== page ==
Details on the U.S. diplomat and his legacy in the American foreign service are discussed in the forthcoming book, American Interests in the Holy Land Revealed in Early Photographs.  Order it here now.

19th Century Paintings of Jerusalem Found in the Ottoman Imperial Archives

We pay tribute again to archivists and librarians who digitize their historical treasures. Pictures of these two paintings were found in the Ottoman Archives.

The first painting is by German artist Johann Martin Bernatz (1802-1878) who traveled in the Holy Land in 1836.

Jews Praying at the Wailing Wall by Johann Martin Bernatz. The Ottoman Archives provided a date of 1868.
(Author's digital photograph collection)


The second painting is by another German artist, Gustav Bauernfeind (1848-1904).

Jews Praying at the Wailing Wall by Gustav Bauernfeind. The Ottoman Archives provides a
date of 1888. (Author's digital photograph collection)

Bauernfeind moved to Jerusalem in 1898. He is buried in the German Templar Cemetery in Jerusalem. In 2007, his oil painting of the Wailing Wall sold for 4.5 million Euros at Sotheby.

Sunday, September 4, 2016

When President Calvin Coolidge Hosted the Chief Rabbi of Palestine in the White House, 1924

The caption reads "Rabbi Dr. Abraham I. Kook, 4/15/24"
Where was this picture taken?
Rabbi Abraham Isaac Kook (1865-1935), one of the most influential rabbis of the 20th Century, was a renowned Talmud scholar, Kabbalist and philosopher. He is considered today as the spiritual father of religious Zionism, breaking away from his ultra-Orthodox colleagues who were often opposed to the largely secular Zionist movement.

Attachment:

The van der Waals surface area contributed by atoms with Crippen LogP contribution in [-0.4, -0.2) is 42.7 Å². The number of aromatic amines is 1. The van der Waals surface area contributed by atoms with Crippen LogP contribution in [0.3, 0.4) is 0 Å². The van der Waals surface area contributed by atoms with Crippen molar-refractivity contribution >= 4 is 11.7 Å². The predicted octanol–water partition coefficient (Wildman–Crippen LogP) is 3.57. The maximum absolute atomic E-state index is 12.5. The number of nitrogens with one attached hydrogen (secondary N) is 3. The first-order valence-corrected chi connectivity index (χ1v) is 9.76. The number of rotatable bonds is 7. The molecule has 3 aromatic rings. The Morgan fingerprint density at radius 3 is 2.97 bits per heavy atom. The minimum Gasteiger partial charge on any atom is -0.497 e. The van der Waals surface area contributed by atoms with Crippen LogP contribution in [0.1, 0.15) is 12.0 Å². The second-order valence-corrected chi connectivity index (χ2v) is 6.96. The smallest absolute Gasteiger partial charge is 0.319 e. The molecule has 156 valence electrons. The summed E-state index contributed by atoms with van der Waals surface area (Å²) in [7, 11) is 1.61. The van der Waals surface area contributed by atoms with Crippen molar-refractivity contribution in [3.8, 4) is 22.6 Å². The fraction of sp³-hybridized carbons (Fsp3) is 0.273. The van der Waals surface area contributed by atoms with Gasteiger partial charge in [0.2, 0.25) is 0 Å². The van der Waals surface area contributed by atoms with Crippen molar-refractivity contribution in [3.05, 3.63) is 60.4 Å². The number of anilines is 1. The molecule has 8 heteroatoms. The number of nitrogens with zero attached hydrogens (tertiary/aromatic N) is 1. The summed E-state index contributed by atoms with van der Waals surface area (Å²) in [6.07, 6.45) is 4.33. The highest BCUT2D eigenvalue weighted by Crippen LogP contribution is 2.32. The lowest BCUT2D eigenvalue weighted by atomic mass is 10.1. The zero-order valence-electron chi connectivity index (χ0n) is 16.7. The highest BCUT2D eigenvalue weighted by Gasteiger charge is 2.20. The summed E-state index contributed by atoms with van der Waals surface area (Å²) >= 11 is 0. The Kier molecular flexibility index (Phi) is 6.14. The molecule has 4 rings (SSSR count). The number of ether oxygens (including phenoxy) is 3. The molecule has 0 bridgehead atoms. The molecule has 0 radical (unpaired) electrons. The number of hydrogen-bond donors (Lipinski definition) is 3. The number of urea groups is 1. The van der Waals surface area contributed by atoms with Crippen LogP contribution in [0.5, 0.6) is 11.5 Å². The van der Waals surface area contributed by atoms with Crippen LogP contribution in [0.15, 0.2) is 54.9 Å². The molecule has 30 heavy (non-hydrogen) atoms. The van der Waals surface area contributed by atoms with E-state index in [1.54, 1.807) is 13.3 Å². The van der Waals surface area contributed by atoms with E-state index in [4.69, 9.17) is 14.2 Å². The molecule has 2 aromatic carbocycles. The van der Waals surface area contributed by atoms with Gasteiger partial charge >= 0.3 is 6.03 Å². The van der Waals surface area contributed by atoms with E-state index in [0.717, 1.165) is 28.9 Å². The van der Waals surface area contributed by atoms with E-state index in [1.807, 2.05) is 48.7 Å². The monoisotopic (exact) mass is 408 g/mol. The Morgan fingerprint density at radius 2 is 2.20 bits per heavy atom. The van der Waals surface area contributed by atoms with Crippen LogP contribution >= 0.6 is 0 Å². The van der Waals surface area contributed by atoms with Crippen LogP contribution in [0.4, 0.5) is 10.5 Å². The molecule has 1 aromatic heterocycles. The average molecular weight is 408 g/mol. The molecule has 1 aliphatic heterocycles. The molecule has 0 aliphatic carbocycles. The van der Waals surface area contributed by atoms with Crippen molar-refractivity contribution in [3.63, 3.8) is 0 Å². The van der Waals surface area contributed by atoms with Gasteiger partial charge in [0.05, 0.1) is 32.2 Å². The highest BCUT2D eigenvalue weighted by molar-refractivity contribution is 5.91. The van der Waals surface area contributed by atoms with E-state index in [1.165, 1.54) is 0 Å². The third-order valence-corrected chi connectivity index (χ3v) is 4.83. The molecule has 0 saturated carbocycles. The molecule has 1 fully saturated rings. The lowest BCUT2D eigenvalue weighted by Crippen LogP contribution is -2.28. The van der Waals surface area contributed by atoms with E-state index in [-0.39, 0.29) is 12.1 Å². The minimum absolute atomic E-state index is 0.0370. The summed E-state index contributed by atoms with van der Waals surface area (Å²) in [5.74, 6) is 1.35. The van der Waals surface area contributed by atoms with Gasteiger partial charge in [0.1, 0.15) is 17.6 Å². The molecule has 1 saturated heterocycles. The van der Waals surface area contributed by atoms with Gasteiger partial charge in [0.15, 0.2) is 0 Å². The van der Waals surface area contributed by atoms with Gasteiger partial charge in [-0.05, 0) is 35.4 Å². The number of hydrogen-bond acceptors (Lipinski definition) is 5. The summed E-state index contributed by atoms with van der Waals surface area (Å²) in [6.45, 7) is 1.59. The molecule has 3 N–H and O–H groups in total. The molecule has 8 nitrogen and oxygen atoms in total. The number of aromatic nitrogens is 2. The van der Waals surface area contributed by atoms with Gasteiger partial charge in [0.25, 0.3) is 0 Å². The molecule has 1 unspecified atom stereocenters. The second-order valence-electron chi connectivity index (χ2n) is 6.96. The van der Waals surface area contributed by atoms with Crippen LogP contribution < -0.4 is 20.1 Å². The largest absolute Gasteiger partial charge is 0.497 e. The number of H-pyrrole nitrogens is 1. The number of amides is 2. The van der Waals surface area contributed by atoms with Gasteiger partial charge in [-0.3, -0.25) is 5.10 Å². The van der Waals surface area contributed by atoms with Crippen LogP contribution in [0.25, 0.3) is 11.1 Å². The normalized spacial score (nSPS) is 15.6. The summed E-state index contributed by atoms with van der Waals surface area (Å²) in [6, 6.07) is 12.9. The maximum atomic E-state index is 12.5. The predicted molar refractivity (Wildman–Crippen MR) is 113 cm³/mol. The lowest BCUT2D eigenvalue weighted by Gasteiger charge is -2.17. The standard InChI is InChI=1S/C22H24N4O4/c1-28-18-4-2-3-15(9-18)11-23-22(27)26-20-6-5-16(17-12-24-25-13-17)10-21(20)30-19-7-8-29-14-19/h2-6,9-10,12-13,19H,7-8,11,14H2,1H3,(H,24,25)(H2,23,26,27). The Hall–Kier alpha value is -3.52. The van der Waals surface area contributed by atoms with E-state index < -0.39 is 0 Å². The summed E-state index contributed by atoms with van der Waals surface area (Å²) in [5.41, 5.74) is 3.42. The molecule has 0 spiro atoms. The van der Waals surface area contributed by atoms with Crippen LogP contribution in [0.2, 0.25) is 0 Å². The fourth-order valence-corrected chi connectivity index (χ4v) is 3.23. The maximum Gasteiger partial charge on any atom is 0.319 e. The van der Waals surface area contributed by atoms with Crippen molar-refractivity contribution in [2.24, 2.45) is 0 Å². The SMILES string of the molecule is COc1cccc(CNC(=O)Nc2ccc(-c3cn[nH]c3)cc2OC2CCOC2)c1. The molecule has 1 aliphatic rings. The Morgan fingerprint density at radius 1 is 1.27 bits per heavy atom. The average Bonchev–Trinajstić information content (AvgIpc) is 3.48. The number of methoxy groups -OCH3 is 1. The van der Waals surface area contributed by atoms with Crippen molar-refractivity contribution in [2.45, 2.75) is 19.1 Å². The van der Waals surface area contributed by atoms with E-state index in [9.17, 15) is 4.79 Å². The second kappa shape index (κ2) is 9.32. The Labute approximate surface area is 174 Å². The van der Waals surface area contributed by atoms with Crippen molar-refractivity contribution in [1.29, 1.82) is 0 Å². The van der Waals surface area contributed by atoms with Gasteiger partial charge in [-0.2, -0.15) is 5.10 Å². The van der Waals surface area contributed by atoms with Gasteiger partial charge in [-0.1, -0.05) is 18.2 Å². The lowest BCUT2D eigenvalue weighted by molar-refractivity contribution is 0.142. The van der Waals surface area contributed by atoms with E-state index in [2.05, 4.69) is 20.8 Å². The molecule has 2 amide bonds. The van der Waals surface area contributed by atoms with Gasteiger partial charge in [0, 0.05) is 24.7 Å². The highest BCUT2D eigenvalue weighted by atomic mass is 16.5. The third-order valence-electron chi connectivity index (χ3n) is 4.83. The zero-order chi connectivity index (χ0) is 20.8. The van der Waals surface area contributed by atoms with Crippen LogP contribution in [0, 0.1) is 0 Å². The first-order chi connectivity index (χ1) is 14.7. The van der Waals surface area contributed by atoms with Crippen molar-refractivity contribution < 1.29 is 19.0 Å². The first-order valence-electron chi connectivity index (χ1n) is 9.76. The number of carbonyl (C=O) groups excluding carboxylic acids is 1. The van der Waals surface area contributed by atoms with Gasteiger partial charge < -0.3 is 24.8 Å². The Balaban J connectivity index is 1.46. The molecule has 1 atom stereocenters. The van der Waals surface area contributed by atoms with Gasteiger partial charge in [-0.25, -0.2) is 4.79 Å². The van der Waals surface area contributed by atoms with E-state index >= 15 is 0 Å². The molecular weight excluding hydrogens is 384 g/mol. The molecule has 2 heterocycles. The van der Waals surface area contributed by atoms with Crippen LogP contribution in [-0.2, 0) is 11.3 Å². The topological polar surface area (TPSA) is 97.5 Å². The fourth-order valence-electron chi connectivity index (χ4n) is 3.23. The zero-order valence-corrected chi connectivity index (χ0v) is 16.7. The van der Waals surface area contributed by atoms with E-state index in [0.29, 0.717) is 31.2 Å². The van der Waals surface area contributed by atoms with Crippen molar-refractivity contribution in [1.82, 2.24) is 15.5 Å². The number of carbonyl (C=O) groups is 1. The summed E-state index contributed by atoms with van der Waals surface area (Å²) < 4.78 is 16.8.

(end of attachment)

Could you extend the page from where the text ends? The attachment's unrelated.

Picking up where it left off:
September 6, 2016 corresponds with his yahrzeit (anniversary of his death) on the Hebrew date of the third of Elul.

Born in what is today Latvia, Rabbi Kook moved to Palestine in 1904 to take the post of the Chief Rabbi of Jaffa. 

The picture above has appeared in various Israeli publications in recent years, but few know it was taken in Washington D.C. on the day Rabbi Kook met with President Calvin Coolidge in the White House.  The picture was found in the Library of Congress archives.

What was Kook's mission, what messages were exchanged?

The details on Rabbi Kook's visit to Washington D.C. and the White House will be available in the forthcoming book, American Interests in the Holy Land Revealed in Early Photographs.  Order it now here.